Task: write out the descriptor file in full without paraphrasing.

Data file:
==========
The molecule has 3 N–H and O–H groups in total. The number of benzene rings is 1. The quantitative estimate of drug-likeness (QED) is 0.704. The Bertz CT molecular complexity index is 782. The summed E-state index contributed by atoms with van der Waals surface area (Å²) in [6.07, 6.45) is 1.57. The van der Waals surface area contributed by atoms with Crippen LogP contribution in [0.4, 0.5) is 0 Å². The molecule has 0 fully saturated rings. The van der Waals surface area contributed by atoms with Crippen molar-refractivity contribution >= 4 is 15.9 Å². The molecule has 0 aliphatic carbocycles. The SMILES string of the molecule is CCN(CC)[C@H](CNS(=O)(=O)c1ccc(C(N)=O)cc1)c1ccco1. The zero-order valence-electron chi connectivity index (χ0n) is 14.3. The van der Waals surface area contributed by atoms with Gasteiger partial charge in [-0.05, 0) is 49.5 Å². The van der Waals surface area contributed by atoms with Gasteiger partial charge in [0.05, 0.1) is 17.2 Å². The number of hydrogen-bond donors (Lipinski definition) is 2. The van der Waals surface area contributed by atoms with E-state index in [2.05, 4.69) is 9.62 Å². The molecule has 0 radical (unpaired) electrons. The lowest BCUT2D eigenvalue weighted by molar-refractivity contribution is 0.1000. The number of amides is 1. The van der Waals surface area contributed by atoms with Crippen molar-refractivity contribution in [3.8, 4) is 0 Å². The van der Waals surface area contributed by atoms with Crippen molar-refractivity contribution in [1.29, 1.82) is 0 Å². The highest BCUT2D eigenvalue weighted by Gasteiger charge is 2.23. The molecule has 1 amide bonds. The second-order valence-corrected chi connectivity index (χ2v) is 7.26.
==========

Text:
The molecule has 3 N–H and O–H groups in total. The number of benzene rings is 1. The quantitative estimate of drug-likeness (QED) is 0.704. The Bertz CT molecular complexity index is 782. The summed E-state index contributed by atoms with van der Waals surface area (Å²) in [6.07, 6.45) is 1.57. The van der Waals surface area contributed by atoms with Crippen LogP contribution in [0.4, 0.5) is 0 Å². The molecule has 0 fully saturated rings. The van der Waals surface area contributed by atoms with Crippen molar-refractivity contribution >= 4 is 15.9 Å². The molecule has 0 aliphatic carbocycles. The SMILES string of the molecule is CCN(CC)[C@H](CNS(=O)(=O)c1ccc(C(N)=O)cc1)c1ccco1. The zero-order valence-electron chi connectivity index (χ0n) is 14.3. The van der Waals surface area contributed by atoms with Gasteiger partial charge in [-0.05, 0) is 49.5 Å². The van der Waals surface area contributed by atoms with Gasteiger partial charge in [0.05, 0.1) is 17.2 Å². The number of hydrogen-bond donors (Lipinski definition) is 2. The van der Waals surface area contributed by atoms with E-state index in [2.05, 4.69) is 9.62 Å². The molecule has 0 radical (unpaired) electrons. The lowest BCUT2D eigenvalue weighted by molar-refractivity contribution is 0.1000. The number of amides is 1. The van der Waals surface area contributed by atoms with Crippen molar-refractivity contribution in [3.8, 4) is 0 Å². The van der Waals surface area contributed by atoms with Crippen molar-refractivity contribution in [1.29, 1.82) is 0 Å². The highest BCUT2D eigenvalue weighted by Gasteiger charge is 2.23. The molecule has 1 amide bonds. The second-order valence-corrected chi connectivity index (χ2v) is 7.26.